Today, the Commission has adopted a new strategy on Web 4.0 and virtual worlds to steer the next technological transition and ensure an open, secure, trustworthy, fair and inclusive digital environment for EU citizens, businesses and public administrations.
The internet is evolving at an extremely fast pace. Beyond the currently developing third generation of the internet, Web 3.0, whose main features are openness, decentralisation, and user full empowerment, the next generation, Web 4.0, will allow an integration between digital and real objects and environments, and enhanced interactions between humans and machines.
The outlook of the EU economy beyond 2030, published in March, highlights digitalisation as one of its key drivers and Web 4.0 as a major technological transition bringing a seamlessly interconnected, intelligent and immersive world. The global virtual worlds market size is estimated to grow from €27 billion in 2022 to over €800 billion by 2030.
Virtual worlds will impact the way people live together, bringing both opportunities and risks that need to be addressed. The new strategy aims for a Web 4.0 and virtual worlds reflecting EU values and principles, where people’s rights fully apply and where European businesses can thrive.
Key strategy pillars
The strategy is in line with the 2030 objectives of the Digital Decade policy programme and three of its key pillars of digitalisation: skills, business and public services. The fourth pillar, infrastructures, is addressed by the Commission’s connectivity package and its broader efforts on computing, cloud and edge capacities. It also addresses the openness and global governance of virtual worlds and Web 4.0 as a specific strands of action.
- Empowering people and reinforcing skills to foster awareness, access to trustworthy information and build a talent pool of virtual world specialists. By the end of 2023, the Commission will promote the guiding principles for virtual worlds, put forward by the Citizens’ Panel; and will develop guidance for the general public thanks to a ‘Citizen toolbox’ by the first quarter of 2024. As specialists on virtual worlds are essential, the Commission will work with Member States to set up a talent pipeline and will support skills development, including for women and girls, through projects funded by the Digital Europe Programme, and for creators of digital content through the Creative Europe programme.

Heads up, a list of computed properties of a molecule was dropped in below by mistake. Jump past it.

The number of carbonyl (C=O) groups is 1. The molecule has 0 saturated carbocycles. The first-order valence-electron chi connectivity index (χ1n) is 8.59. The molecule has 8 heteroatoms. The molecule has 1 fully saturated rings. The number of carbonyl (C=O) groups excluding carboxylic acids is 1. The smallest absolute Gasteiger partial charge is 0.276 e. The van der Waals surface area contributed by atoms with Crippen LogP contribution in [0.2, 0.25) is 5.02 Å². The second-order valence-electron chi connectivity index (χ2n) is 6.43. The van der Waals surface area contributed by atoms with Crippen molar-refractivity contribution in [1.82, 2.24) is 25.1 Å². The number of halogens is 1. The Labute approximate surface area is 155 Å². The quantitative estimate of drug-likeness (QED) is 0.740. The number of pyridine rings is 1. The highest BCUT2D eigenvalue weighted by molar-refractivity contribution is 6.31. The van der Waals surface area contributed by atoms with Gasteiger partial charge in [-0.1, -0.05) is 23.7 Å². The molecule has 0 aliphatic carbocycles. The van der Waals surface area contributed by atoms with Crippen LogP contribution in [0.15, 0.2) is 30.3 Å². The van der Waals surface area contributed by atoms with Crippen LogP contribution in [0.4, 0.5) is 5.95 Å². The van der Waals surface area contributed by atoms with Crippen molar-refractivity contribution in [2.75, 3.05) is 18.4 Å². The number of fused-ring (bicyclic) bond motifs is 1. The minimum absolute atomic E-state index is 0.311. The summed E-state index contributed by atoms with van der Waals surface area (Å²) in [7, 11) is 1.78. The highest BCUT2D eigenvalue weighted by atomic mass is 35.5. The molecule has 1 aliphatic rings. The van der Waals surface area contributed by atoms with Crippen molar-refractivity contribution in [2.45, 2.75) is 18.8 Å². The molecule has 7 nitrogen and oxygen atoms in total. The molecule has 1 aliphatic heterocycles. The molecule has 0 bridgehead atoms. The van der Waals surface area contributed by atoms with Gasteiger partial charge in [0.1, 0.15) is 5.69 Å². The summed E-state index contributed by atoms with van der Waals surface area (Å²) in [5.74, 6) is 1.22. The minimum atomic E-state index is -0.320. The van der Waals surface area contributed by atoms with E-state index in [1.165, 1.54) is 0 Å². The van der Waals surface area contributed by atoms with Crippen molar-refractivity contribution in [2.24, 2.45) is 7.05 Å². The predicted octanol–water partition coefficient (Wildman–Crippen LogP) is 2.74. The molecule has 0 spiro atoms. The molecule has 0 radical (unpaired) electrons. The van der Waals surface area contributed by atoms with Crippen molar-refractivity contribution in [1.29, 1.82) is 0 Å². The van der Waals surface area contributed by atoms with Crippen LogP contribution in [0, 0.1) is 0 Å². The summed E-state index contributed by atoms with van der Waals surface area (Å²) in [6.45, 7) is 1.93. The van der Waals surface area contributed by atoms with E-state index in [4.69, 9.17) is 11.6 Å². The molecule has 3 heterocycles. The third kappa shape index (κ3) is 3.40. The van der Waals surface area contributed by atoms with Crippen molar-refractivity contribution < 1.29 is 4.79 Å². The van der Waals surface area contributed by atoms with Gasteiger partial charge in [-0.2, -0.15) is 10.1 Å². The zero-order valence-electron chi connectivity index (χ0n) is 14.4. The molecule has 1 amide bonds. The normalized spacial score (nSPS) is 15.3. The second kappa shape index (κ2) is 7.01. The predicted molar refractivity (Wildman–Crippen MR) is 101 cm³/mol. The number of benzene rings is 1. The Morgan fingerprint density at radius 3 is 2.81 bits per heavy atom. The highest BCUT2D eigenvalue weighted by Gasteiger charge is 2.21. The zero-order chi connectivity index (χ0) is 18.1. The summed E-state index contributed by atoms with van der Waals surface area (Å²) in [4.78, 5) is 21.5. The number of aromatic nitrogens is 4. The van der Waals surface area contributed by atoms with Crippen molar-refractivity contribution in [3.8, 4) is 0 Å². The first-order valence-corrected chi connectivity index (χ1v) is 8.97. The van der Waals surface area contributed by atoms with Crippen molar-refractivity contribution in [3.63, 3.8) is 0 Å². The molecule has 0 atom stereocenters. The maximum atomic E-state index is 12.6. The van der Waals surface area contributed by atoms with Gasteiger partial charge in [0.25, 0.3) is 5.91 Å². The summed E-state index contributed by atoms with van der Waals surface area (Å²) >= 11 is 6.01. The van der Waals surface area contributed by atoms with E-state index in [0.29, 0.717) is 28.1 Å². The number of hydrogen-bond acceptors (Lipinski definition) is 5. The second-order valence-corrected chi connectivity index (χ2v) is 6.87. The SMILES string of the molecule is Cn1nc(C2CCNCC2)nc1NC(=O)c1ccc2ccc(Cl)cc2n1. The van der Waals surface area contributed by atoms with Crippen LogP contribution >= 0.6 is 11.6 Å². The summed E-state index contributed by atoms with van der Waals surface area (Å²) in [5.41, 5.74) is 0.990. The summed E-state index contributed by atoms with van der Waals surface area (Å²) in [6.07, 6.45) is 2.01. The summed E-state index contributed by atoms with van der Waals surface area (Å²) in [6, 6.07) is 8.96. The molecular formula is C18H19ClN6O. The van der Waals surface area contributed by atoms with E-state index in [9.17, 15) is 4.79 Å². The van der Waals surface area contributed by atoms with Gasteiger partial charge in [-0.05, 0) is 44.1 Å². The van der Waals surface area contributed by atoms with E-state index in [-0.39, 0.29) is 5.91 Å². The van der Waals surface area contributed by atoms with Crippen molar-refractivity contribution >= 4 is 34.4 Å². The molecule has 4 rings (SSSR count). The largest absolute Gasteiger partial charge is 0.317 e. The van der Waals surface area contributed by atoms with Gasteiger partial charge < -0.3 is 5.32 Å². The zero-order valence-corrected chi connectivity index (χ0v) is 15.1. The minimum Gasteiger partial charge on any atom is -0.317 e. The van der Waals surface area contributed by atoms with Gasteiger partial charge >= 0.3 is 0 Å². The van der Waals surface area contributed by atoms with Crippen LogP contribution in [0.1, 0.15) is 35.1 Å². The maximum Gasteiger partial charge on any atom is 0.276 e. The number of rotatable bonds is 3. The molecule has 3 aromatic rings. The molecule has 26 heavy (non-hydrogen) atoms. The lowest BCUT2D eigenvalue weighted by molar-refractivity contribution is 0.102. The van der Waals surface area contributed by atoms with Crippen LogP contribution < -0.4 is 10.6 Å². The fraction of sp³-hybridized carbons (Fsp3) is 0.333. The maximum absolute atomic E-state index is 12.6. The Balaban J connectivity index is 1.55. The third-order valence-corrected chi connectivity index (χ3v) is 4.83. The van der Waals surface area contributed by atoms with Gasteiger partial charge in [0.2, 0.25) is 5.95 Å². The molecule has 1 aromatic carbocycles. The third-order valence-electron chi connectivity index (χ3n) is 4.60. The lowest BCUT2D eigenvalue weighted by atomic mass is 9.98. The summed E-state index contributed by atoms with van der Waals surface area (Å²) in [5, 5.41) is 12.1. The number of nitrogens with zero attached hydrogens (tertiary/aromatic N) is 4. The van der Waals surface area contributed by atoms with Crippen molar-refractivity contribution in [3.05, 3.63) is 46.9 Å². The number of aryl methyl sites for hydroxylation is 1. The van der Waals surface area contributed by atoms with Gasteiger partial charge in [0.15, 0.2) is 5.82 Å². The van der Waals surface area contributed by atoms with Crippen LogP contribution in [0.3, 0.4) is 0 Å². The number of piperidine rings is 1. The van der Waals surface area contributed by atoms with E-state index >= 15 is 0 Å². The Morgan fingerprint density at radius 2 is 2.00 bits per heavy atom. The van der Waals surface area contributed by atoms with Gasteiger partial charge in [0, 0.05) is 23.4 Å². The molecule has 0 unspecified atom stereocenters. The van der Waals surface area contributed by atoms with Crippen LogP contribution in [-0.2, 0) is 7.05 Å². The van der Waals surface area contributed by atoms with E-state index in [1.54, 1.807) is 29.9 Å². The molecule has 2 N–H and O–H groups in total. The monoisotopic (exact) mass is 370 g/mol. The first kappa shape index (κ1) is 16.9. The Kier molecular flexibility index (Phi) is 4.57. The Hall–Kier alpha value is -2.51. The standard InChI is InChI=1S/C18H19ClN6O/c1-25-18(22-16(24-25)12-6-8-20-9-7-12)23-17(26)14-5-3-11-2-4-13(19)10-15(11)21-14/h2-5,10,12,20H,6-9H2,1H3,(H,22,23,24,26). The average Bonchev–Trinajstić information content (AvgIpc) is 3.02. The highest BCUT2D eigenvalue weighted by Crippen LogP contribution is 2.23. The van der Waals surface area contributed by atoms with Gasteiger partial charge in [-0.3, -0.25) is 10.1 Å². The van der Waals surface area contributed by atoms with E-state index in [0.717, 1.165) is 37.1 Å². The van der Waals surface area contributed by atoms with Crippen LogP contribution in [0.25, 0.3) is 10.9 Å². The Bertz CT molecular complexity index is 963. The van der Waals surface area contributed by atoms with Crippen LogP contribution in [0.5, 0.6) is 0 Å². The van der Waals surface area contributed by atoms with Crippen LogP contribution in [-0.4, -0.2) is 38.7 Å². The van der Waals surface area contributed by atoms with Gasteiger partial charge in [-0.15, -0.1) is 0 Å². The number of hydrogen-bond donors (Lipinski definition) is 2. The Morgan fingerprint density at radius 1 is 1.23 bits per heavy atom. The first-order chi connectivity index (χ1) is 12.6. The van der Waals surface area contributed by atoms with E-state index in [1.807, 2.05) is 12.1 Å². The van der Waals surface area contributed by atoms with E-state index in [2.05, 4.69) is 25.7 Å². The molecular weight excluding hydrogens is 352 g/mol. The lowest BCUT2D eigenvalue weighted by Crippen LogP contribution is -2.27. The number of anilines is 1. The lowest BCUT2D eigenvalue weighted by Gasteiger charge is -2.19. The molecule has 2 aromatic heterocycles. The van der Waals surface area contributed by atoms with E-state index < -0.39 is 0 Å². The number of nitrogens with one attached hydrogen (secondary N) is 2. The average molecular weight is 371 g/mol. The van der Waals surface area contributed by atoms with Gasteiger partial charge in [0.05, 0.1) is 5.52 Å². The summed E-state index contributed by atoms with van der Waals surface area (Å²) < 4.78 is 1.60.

- Business: supporting a European Web 4.0 industrial ecosystem to scale up excellence and address fragmentation. Currently, there is no EU ecosystem bringing together the different players of the value chain of virtual worlds and Web 4.0. The Commission has proposed a candidate Partnership on Virtual Worlds under Horizon Europe, possibly starting 2025, to foster excellence in research and develop an industrial and technological roadmap for virtual worlds. To foster innovation, the Commission will also support EU creators and media companies to test new creation tools, bring together developers and industrial users, and work with Member States to develop regulatory sandboxes for Web 4.0 and virtual worlds.
- Government: supporting societal progress and virtual public services to leverage the opportunities virtual worlds can offer. The EU is already investing in major initiatives, such as Destination Earth (DestinE), Local Digital Twins for smart communities, or the European Digital Twin of the Ocean to allow researchers to advance science, industries to develop precision applications and public authorities to make informed public-policy decisions. The Commission is launching two new public flagships: “CitiVerse”, an immersive urban environment that can be used for city planning and management; and a European Virtual Human Twin, which will replicate the human body to support clinical decisions and personal treatment.
- Shaping global standards for open and interoperable virtual worlds and Web 4.0, ensuring that they will not be dominated by a few big players. The Commission will engage with internet governance stakeholders around the world and will promote Web 4.0 standards in line with the EU’s vision and values.
The strategy builds on the work of the European Commission on virtual worlds and consultations with citizens, academia and businesses. The Commission hosted a European Citizens’ Panel on Virtual Worlds between February and April 2023 and invited 150 randomly selected citizens to formulate recommendations on a vision, principles, and actions to ensure that virtual worlds in the EU are fair and fit for people. Their 23 recommendations have guided specific actions included in the strategy on Web 4.0 and virtual worlds. On 14 September 2022, the European Commission has launched the Virtual and Augmented Reality Industrial coalition bringing together the industry and policy makers.
Furthermore, a new report published by the Joint Research Centre provides an overview of the opportunities that next generation virtual worlds may bring in different sectors such as education, manufacturing, health, and public services among others.